Eagles 2020 NFL Mock Draft 2.0: Only WR Edition

Eliot Shorr-Parks
March 26, 2020 - 7:46 am

What if the Eagles used every single one of their picks in the 2020 NFL Draft on receivers?

That (likely) won’t be happening. But maybe it is a strategy they are considering with a massive need at wide receiver and no help coming in free agency. At the very least, it would be a fun one.

Here is a full Eagles seven-round mock draft — with only receivers coming off the board: 

Round 1, Pick 21: Justin Jefferson, LSU

Jefferson has a good chance of being the Eagles’ first pick in the 2020 NFL Draft. He bring a great combination of size (6-foot-1), speed (4.43 40 at NFL Combine) and production (111 catches, 1,540 yards, 13.9 ypc, 18 touchdowns last season). He has some of the best hands in the draft, dropping only 11 balls in three years at LSU. Jefferson had his best year in the slot, where he spent the majority of his time last season, but has played on the outside as well, giving him the versatility the Eagles like from their receivers. There is a good chance Jefferson is on the board when the Eagles go on the clock with the 21st overall pick, meaning they won’t need to spend extra picks trading up for him like they might for players like CeeDee Lamb or Henry Ruggs. Add everything up and Jefferson should be considered a very realistic target for the Eagles in the first round. 

Round 2, Pick 53: KJ Hamler, Penn State 

Whether Hamler will be on the board with the 53rd pick is up for debate. In almost any other year he wouldn’t be, but a very deep class could cause him to slide. In his latest mock draft, ESPN’s Mel Kiper has seven receivers going in the first round. A run on receivers early could cause some to fall, and Hamler could end up being that player. Hamler looked the part of an elite deep threat in 2019, as he caught 56 passes for 904 yards and eight touchdowns, an average of 16.1 yards-per-catch. Hamler, one of the best players in the draft after the catch, averaged 16.9 yards-per-catch in his two-year career at Penn State on 98 total catches. Kamler would be a steal at No. 53. 

Round 3, Pick 103: Devin Duvernay, Texas

Duvernay projects as the perfect player to step in right away next season and start in the slot in place of Nelson Agholor. Duvernay was a big-play threat out of the slot for Texas, totaling nine touchdowns and 721 yards of YAC last season. Duvernay has great hands, dropping just four of his 250 targets during his time in college and is a polished route runner. Duvernay would fit in perfectly as the starting slot receiver next season opposite DeSean Jackson and J.J. Arcega-Whiteside. Beyond 2020, Hamler, Arcega-Whiteside and Duvernay can be the Eagles’ starting receivers of the future.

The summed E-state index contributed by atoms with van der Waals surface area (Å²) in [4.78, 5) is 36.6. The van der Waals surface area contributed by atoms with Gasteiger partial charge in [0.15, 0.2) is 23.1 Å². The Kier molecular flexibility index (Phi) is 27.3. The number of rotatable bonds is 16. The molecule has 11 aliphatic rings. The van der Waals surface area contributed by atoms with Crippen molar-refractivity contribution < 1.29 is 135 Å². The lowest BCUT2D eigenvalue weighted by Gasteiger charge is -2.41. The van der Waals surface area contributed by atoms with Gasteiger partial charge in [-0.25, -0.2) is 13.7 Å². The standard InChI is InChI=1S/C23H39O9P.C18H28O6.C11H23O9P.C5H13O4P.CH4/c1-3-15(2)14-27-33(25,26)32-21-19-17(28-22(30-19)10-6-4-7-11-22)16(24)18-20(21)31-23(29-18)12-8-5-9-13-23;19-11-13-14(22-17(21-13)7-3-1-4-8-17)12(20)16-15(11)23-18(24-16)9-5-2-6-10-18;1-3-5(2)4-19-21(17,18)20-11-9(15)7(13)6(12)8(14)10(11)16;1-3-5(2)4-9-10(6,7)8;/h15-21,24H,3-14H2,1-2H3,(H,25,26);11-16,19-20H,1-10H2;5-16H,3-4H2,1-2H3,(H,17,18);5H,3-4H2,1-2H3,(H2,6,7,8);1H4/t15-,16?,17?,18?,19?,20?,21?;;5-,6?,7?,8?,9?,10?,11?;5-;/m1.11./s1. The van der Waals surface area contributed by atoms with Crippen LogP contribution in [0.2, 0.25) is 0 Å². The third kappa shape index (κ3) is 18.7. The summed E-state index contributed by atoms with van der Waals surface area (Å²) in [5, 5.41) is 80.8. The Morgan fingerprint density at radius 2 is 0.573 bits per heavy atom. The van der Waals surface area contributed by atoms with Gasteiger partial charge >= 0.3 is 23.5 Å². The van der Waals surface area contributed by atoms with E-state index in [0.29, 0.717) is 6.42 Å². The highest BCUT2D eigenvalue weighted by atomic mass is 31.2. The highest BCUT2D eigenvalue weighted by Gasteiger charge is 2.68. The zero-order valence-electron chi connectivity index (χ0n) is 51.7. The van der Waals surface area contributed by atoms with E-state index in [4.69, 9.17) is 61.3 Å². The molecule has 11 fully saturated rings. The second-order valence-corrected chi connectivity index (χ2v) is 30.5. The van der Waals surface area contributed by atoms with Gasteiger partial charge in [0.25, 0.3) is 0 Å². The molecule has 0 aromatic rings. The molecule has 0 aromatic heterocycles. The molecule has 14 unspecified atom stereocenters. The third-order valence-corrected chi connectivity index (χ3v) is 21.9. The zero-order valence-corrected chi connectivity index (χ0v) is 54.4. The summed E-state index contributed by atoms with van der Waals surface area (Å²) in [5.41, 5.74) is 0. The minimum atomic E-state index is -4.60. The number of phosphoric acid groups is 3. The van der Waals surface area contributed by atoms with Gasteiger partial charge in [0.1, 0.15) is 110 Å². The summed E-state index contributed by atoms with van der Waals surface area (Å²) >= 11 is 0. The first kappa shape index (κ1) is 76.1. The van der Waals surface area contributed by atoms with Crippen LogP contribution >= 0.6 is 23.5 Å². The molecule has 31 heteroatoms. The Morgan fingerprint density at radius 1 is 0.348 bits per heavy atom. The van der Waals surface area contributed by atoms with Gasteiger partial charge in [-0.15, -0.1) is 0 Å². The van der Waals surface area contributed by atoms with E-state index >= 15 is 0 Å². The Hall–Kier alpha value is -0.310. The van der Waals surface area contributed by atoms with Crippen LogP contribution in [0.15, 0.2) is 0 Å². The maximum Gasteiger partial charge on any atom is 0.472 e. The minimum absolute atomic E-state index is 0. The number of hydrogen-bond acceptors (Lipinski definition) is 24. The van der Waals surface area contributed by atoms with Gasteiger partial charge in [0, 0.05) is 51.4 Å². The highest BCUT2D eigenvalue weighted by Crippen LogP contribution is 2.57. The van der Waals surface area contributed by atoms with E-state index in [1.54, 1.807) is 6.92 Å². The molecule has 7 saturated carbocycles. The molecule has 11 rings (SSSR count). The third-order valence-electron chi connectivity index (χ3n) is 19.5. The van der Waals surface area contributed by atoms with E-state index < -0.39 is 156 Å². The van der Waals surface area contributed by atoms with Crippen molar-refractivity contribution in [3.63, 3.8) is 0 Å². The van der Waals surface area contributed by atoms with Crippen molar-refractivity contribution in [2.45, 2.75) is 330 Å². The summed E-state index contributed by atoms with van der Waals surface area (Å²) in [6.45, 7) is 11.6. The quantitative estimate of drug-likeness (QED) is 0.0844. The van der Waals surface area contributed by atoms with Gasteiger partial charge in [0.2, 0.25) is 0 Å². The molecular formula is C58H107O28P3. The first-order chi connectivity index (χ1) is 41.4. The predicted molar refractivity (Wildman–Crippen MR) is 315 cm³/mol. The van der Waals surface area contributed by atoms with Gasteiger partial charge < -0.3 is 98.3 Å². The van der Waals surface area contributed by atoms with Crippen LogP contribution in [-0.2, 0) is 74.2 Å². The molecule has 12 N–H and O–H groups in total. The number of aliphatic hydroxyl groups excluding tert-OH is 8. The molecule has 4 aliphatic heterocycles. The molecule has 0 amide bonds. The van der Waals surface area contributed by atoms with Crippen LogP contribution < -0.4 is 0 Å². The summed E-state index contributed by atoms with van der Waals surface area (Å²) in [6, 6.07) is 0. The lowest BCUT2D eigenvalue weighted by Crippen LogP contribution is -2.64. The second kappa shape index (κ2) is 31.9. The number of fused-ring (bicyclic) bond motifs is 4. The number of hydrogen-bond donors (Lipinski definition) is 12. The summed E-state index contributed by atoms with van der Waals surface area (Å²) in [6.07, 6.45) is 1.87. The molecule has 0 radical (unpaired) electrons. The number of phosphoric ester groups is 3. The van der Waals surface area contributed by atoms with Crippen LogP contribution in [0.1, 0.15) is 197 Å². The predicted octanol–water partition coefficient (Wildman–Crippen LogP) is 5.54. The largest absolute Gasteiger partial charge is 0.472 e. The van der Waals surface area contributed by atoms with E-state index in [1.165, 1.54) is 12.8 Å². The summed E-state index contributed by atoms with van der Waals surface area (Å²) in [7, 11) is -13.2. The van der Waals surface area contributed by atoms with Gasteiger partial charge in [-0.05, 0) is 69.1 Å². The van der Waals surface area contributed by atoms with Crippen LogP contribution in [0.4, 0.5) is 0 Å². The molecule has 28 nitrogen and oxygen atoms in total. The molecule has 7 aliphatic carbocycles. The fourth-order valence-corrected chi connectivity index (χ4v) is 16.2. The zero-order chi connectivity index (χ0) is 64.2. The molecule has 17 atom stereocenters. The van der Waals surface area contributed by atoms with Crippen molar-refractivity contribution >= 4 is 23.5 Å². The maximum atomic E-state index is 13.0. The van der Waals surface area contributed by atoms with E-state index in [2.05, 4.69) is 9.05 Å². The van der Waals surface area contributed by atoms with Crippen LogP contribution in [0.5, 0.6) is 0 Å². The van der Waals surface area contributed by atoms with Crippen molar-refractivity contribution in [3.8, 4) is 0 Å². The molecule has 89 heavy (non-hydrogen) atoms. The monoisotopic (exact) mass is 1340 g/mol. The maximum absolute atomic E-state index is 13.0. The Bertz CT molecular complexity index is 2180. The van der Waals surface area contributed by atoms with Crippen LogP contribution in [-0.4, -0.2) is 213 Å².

Round 4, Pick 127: Gabriel Davis, UCF

Connecting on deep passes was an issue for the Eagles last season. Their receivers struggled at times to track them and their quarterback struggled at times to throw them. Davis can help with that first problem. Considered one of the best deep-ball trackers in the draft, Davis averaged 17.2 yards-per-catch last season, and 16.1 yards-per-catch overall in three seasons at UCF. His hands can be an issue at times but projects as a player that could stretch opposing defenses, which is exactly what the Eagles need. 

Round 4, Pick 145: James Proche, SMU

Proche is another home-run hitter that could provide great value in the later rounds and end up making an instant impact with the Eagles. Proche lined up all over the field at SMU, making big plays out of both the slot and on the outside. Although he doesn’t have elite-level speed, Proche is great after the catch, and would be a player Doug Pederson could get creative with by moving all around the offense. 

Round 4, Pick 146: Quez Watkins, Southern Miss

Watkins is going to rise after his performance at the Combine. His blazing-quick 40 is especially noteworthy considering he stands 6-foot-2, 190 pounds and his college stats back up the fact he can be a big-play threat. Watkins averaged 18.4 yards-per-catch last season for Southern Miss on 64 receptions. Watkins was consistently produced after becoming a full-time starter, as he had at least 64 catches, 800 yards and six-plus touchdowns in each of his last two seasons. 

Round 5, Pick 168: Isaiah Coulter, Rhode Island

The question with Coulter isn’t whether he is a great athlete. He is, and his 40-time — 4.45 seconds — proved that considering he stands 6-foot-2, 198 pounds. The question is whether he had such an impressive showing at Rhode Island because of the fact he was such a better athlete than the lower-level talent he faced. Coulter is a bit of a project, but he is certainly an elite athlete that could blossom into a steal if the Eagles can develop him. 

Round 6, Pick 190: Darnell Mooney, Tulane

Mooney is undersized at 5-foot-11 and is coming off a slightly disappointing final season at Tulane. His junior season, however, showed what he can be as a deep threat. Mooney’s junior season saw him finish with 993 yards on just 48 catches, an average of a whopping 20.7 yards-per-reception. Mooney’s average dropped to 14.9 yards-per-catch last season, but as a late-round pick, Mooney does have high upside if he lands with the right team. 

You can follow Eliot Shorr-Parks on Twitter at @EliotShorrParks or email him at esp@94wip.com!